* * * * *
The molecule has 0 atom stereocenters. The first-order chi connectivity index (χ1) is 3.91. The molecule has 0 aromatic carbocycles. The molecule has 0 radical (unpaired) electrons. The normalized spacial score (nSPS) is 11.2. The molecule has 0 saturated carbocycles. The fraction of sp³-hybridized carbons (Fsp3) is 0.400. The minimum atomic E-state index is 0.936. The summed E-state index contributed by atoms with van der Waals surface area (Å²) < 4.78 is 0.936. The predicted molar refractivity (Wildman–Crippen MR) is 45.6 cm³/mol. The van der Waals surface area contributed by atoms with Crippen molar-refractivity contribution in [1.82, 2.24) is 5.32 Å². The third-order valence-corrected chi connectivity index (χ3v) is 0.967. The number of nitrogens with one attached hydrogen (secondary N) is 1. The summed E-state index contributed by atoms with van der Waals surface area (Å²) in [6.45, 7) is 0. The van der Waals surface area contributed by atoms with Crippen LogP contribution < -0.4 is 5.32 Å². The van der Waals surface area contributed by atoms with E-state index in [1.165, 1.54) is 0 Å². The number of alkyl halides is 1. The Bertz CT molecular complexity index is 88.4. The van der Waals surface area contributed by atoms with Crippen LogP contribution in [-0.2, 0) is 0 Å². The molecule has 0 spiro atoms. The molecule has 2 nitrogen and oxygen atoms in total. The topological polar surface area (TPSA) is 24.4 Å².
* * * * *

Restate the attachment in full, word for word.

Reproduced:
The molecule has 0 atom stereocenters. The first-order chi connectivity index (χ1) is 3.91. The molecule has 0 aromatic carbocycles. The molecule has 0 radical (unpaired) electrons. The normalized spacial score (nSPS) is 11.2. The molecule has 0 saturated carbocycles. The fraction of sp³-hybridized carbons (Fsp3) is 0.400. The minimum atomic E-state index is 0.936. The summed E-state index contributed by atoms with van der Waals surface area (Å²) < 4.78 is 0.936. The predicted molar refractivity (Wildman–Crippen MR) is 45.6 cm³/mol. The van der Waals surface area contributed by atoms with Crippen molar-refractivity contribution in [1.82, 2.24) is 5.32 Å². The third-order valence-corrected chi connectivity index (χ3v) is 0.967. The number of nitrogens with one attached hydrogen (secondary N) is 1. The summed E-state index contributed by atoms with van der Waals surface area (Å²) in [6.45, 7) is 0. The van der Waals surface area contributed by atoms with Crippen LogP contribution < -0.4 is 5.32 Å². The van der Waals surface area contributed by atoms with E-state index in [1.165, 1.54) is 0 Å². The number of alkyl halides is 1. The Bertz CT molecular complexity index is 88.4. The van der Waals surface area contributed by atoms with Crippen LogP contribution in [-0.2, 0) is 0 Å². The molecule has 0 spiro atoms. The molecule has 2 nitrogen and oxygen atoms in total. The topological polar surface area (TPSA) is 24.4 Å².